2019/20 Taught Postgraduate Module Catalogue
HIST5065M 'The continuation of war by other means’ : Case Studies in Wartime Diplomacy 1931-1945
30 creditsClass Size: 10
Module manager: Dr G T Waddington
Taught: Semester 2 View Timetable
Year running 2019/20
This module is not approved as an Elective
Module summaryIn 1954 Zhou Enlai, Foreign Minister of the PRC, declared that diplomacy was the ‘continuation of war by other means’. This module involves a detailed examination, through the use of both secondary and primary sources, of the pursuit of wartime goals through diplomatic means. The conflicts studied vary greatly in nature and character, ranging from the Spanish Civil War through the largely European war of 1939-41 to the global conflict of 1941-5. Specific issues for investigation include: agreement or discord on war aims; the formulation of the latter; the relationship between diplomacy and military / other wartime strategies; the limitation, escalation and extension of conflict; the construction and disintegration of alliances and partnerships; the management of coalitions; the interplay between belligerents and non-belligerents; the impact of personality and other factors on diplomatic intercourse during wartime
ObjectivesThis module aims:
- to facilitate the acquisition of a broad and detailed knowledge of wartime diplomacy across a series of different and varied civil / international conflicts between 1931 and 1945
- to examine the nature and course of relations between allies / potential allies / major powers and their satellites / potential enemies in time of war
- to assess why and with that consequences states opt for varying positions short of active participation in war, e.g. neutrality / non-belligerence
- to engage in detail with the salient issues through examination and discussion of the relevant historiography and selected contemporary sources
- to draw comparisons between the diplomatic methods practised by authoritarian / totalitarian and other types of regime in time of international conflict
On completion of this module students should be able to
- demonstrate a detailed knowledge and understanding of the diplomatic aspects of a series of civil and international conflicts
- demonstrate understanding of the historiographical debates about the nature of alliances and other multilateral / bilateral associations and international organisations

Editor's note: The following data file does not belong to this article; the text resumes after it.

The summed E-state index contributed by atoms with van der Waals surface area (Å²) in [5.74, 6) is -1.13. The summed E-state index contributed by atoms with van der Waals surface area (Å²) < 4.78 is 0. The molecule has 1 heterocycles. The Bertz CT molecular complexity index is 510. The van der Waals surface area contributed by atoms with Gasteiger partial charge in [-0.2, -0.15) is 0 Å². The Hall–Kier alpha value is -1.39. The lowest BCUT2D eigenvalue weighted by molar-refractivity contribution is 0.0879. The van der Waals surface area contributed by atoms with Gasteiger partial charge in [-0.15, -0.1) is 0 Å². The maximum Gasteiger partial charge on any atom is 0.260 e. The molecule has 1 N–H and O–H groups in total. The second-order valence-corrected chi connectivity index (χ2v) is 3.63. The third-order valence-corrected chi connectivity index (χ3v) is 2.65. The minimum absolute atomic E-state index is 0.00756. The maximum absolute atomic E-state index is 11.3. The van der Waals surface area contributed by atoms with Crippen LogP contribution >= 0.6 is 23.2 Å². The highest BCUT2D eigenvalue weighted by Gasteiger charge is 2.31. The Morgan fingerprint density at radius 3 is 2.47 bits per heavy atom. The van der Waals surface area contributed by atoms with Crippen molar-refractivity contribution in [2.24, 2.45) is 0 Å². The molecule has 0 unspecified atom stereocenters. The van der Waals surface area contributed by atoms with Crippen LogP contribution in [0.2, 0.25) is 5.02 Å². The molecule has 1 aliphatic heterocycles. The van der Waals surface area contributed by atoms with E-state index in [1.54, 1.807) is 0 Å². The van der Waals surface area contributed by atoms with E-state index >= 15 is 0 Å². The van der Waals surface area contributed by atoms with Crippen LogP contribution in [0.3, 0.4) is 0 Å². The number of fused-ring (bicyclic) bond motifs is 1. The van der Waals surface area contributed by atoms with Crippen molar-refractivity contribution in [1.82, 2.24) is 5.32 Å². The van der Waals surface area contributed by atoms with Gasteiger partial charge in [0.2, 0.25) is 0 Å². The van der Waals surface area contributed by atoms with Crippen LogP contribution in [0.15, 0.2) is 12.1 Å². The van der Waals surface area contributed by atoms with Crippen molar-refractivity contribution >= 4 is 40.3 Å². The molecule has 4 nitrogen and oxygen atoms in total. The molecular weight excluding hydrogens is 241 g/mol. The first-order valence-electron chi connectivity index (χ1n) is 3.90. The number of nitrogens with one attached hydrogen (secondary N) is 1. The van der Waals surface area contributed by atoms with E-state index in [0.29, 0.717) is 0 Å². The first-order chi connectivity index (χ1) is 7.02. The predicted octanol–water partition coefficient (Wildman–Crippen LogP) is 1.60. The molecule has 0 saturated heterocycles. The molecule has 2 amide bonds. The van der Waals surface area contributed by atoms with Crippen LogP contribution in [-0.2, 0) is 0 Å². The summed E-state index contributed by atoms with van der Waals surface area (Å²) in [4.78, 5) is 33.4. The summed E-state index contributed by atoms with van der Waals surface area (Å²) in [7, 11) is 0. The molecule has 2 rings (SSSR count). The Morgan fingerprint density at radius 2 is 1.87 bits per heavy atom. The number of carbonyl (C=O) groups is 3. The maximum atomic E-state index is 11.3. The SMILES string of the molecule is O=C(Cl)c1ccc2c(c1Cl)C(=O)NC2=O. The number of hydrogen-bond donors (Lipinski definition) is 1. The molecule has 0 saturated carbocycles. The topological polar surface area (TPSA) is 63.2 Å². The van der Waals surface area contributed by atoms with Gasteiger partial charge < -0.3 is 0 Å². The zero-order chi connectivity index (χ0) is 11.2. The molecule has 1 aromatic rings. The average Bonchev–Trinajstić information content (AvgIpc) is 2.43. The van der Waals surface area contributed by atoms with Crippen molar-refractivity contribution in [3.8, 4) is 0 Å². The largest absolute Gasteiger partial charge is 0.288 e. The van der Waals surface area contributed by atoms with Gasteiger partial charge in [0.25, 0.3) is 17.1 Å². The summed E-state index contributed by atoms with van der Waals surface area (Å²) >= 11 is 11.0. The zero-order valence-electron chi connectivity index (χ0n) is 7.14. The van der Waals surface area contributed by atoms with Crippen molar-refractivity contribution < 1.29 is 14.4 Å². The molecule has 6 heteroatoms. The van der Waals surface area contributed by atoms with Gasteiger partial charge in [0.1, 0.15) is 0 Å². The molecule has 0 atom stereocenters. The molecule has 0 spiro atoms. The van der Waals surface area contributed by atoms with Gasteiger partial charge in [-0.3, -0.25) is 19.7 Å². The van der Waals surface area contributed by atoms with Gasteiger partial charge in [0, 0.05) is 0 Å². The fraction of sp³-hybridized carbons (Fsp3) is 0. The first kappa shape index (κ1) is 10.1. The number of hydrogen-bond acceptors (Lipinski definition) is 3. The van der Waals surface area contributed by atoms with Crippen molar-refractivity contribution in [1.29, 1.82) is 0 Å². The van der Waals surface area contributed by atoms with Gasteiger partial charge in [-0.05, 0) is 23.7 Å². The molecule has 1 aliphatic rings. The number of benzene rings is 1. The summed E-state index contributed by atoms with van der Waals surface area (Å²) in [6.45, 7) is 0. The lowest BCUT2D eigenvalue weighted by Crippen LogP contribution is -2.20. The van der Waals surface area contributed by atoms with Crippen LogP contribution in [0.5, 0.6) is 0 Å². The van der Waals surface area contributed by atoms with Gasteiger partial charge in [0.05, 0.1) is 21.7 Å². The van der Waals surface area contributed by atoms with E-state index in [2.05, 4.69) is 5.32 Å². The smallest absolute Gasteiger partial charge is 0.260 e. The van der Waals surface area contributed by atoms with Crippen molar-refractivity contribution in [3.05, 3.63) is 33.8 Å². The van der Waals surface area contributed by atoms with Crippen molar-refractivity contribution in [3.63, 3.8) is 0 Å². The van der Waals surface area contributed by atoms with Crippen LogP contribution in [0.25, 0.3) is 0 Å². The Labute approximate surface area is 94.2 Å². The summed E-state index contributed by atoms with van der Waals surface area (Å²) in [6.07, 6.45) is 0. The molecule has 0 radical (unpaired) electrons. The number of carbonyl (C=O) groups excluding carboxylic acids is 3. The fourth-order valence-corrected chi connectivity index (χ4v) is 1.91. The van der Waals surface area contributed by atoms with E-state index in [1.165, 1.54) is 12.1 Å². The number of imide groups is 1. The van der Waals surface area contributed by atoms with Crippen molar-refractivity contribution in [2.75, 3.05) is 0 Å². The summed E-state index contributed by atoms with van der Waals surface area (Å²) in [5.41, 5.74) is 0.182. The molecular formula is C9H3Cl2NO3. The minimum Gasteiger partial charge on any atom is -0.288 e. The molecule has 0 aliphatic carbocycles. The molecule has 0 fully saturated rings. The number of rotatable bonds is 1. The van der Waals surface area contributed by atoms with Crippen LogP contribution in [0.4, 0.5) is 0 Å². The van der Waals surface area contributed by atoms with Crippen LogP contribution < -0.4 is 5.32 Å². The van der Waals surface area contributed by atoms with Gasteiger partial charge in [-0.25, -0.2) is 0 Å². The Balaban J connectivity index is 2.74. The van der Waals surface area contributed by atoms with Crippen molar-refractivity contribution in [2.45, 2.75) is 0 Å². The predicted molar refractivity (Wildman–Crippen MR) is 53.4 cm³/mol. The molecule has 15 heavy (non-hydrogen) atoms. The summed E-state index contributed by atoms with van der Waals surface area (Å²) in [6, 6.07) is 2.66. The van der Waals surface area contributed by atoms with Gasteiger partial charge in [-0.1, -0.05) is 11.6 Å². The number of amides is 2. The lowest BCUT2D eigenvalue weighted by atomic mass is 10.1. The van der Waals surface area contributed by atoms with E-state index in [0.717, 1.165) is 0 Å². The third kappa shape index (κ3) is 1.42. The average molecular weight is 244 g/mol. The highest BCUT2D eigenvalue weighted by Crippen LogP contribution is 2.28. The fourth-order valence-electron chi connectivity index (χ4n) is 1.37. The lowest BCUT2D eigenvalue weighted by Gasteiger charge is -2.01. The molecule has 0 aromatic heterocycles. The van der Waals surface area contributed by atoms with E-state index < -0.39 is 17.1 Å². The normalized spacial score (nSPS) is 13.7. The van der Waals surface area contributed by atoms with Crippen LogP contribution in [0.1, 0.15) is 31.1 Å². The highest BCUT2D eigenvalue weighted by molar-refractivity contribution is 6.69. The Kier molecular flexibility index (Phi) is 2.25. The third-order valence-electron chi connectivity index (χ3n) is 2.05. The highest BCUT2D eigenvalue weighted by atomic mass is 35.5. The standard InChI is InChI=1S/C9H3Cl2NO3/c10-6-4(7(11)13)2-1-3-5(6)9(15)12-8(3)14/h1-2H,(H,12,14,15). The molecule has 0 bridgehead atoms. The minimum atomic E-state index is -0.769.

- think critically about the issues raised by the conduct of diplomacy in time of war
- formulate and communicate their own ideas and analyses to a range of audiences and through a variety of means
- demonstrate a heightened capacity to reflect on the past and its interpretation
- demonstrate enhanced powers of oral and written communication
- display advanced historical skills of interpretation and argument
2) The Sino-Japanese War, 1931-3 and 1937-41.
3) The Italo-Abyssinian War, 1935-6.
4) The Spanish Civil War, 1936-9.
5) The ‘Phoney War’, 1939-40.
6) The Soviet-German Rapprochement, 1939-41.
7) The Tripartite Pact, 1940.
8) The Axis at War, 1941-3.
9) German-Japanese Relations 1941-5.
10) The Grand Alliance 1941-3.
11) The Grand Alliance 1943-5.
|Delivery type||Number||Length hours||Student hours|
|Private study hours||278.00|
|Total Contact hours||22.00|
|Total hours (100hr per 10 credits)||300.00|
Private studyStudents will be expected to engage with secondary literature and primary sources in preparation for their contribution to seminars, non-assessed and assessed presentations, and essays. The two-hour seminar will provide scope for in-depth analysis of the issues raised by the subject matter.
Opportunities for Formative FeedbackDetailed formative feedback will be supplied on all non-assessed and assessed work. Students will have the opportunity to discuss feedback on their non-assessed and assessments and their general performance / progress in the tutor’s office hours or by appointment.
Methods of assessment
|Assessment type||Notes||% of formal assessment|
|Oral Presentation||With 1000 word summary||20.00|
|Total percentage (Assessment Coursework)||100.00|
Students will be expected to engage with secondary literature and primary sources in preparation for their contribution to seminars, non-assessed and assessed presentations, and essays. The two-hour seminar will provide scope for in-depth analysis of the issues raised by the subject matter.
Reading listThe reading list is available from the Library website
Last updated: 30/04/2018
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